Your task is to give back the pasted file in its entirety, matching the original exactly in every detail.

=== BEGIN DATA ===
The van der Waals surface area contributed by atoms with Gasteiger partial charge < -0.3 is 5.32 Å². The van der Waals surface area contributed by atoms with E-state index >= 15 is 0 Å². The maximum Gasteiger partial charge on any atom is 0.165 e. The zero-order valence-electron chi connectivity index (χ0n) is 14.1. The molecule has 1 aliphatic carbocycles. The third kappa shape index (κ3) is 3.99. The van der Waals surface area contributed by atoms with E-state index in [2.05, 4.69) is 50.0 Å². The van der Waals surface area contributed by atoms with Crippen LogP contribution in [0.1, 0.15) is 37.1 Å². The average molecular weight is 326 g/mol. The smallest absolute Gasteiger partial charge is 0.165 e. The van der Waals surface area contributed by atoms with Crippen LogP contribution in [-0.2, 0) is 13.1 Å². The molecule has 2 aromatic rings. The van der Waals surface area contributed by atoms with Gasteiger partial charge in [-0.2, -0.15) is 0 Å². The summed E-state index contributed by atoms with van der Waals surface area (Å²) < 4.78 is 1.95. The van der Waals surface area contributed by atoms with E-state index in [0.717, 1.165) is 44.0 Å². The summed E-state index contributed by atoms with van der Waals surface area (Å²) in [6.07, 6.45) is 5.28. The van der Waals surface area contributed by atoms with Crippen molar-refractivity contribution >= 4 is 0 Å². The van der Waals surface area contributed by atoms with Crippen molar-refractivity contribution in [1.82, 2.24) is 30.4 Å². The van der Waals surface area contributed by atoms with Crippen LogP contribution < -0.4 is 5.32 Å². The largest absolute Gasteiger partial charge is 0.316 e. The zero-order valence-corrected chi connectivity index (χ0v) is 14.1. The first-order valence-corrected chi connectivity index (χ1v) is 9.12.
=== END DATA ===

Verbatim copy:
The van der Waals surface area contributed by atoms with Gasteiger partial charge < -0.3 is 5.32 Å². The van der Waals surface area contributed by atoms with E-state index >= 15 is 0 Å². The maximum Gasteiger partial charge on any atom is 0.165 e. The zero-order valence-electron chi connectivity index (χ0n) is 14.1. The molecule has 1 aliphatic carbocycles. The third kappa shape index (κ3) is 3.99. The van der Waals surface area contributed by atoms with E-state index in [2.05, 4.69) is 50.0 Å². The van der Waals surface area contributed by atoms with Crippen LogP contribution in [0.1, 0.15) is 37.1 Å². The average molecular weight is 326 g/mol. The smallest absolute Gasteiger partial charge is 0.165 e. The van der Waals surface area contributed by atoms with Crippen LogP contribution in [-0.2, 0) is 13.1 Å². The molecule has 2 aromatic rings. The van der Waals surface area contributed by atoms with Gasteiger partial charge in [-0.2, -0.15) is 0 Å². The summed E-state index contributed by atoms with van der Waals surface area (Å²) < 4.78 is 1.95. The van der Waals surface area contributed by atoms with E-state index in [0.717, 1.165) is 44.0 Å². The summed E-state index contributed by atoms with van der Waals surface area (Å²) in [6.07, 6.45) is 5.28. The van der Waals surface area contributed by atoms with Crippen molar-refractivity contribution >= 4 is 0 Å². The van der Waals surface area contributed by atoms with Crippen molar-refractivity contribution in [1.82, 2.24) is 30.4 Å². The van der Waals surface area contributed by atoms with Crippen LogP contribution < -0.4 is 5.32 Å². The largest absolute Gasteiger partial charge is 0.316 e. The zero-order valence-corrected chi connectivity index (χ0v) is 14.1. The first-order valence-corrected chi connectivity index (χ1v) is 9.12.